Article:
The FTSE 100 index was up 132.07 points, or 2.4 percent, at 5,767.66 by the close.
Leading U.S. lawmakers expressed confidence on Sunday that a deal would be reached to avert the $600 billion 'fiscal cliff' of tax rises and spending cuts which could tip the world's biggest economy into recession.
This followed a late rally on Wall Street on Friday after leaders of the U.S. Senate and House said they would find common ground over their policy differences.
There was obviously a great deal of worry over what was perceived to be a prolonged debate (over the fiscal cliff), but the statements from [U.S. President] Obama and [Treasury Secretary] Geithner on Friday helped the markets out, said Zeg Choudhry, head of quities trading at Northland Capital Partners.
We definitely got oversold. It remains to be seen as to whether or not we will hold a rally. It's a very good rally, 2 percent, and we should get another push again tomorrow, as long as Wall Street holds up.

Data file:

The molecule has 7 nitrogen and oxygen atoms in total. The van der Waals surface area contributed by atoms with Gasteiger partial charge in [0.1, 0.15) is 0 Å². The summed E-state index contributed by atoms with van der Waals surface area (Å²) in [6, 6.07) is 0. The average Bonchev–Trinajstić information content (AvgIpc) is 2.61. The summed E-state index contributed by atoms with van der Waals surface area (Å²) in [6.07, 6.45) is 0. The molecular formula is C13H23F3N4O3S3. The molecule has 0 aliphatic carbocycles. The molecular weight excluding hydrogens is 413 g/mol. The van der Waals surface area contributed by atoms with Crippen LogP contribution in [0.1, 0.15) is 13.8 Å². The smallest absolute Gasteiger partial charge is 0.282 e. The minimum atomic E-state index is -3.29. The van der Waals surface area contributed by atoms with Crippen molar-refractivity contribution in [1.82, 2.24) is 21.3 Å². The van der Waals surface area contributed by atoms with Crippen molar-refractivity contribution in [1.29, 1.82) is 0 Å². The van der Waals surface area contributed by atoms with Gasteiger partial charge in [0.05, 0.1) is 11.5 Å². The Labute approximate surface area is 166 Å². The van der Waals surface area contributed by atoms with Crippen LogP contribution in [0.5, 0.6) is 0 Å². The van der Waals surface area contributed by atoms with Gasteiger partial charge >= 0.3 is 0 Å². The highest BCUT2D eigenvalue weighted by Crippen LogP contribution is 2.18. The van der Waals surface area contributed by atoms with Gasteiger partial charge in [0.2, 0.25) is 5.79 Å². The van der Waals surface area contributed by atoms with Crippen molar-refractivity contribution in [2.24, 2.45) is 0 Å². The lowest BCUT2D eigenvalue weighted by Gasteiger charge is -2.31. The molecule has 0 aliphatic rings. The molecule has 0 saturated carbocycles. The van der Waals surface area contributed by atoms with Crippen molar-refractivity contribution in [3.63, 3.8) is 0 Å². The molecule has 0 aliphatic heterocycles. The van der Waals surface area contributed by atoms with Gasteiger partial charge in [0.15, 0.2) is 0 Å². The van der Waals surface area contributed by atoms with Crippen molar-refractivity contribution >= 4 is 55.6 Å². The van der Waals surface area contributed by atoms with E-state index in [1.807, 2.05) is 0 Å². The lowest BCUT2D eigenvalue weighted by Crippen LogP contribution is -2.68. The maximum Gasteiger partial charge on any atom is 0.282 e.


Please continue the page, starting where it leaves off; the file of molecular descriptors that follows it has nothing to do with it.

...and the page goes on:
Monday's riise came after after a 1.3 percent drop on Friday took last week's falls to 2.8 percent in total. This was its steepest weekly decline since May, bringing the index hit a three and a half month low and erasing nearly all its gains since ECB President Mario Draghi said he would do whatever it takes to save the euro.
On Monday, it closed above 5726, significant from a technical standpoint as it is approximately both the 200 day moving average and a 38.2 percent retracement of the fall from a peak on November 9 to a trough at the end of last week.
The rebound was broad-based, with every sector contributing to the index's rise, although the most economically sensitive stocks such as commodities and banks , led gains. Financials, which include banks, insurers and brokerages, added nearly 40 points to the index.
Barclays was the biggest gainer, adding 6.7 percent, as it received a boost after Goldman Sachs raised its price target for the bank.
Heavyweight HSBC, added 16.5 points to the index, rising 3.8 percent after the bank said it was in talks to sell its $9.3 billion stake in China's Ping An Insurance under a plan to shed non-core parts of its business to boost profitability.
One of only four stocks to lose in the sessions trading, G4S fell 1.1 percent after Credit Suisse downgraded the stock to 'Neutral' from 'Hold'.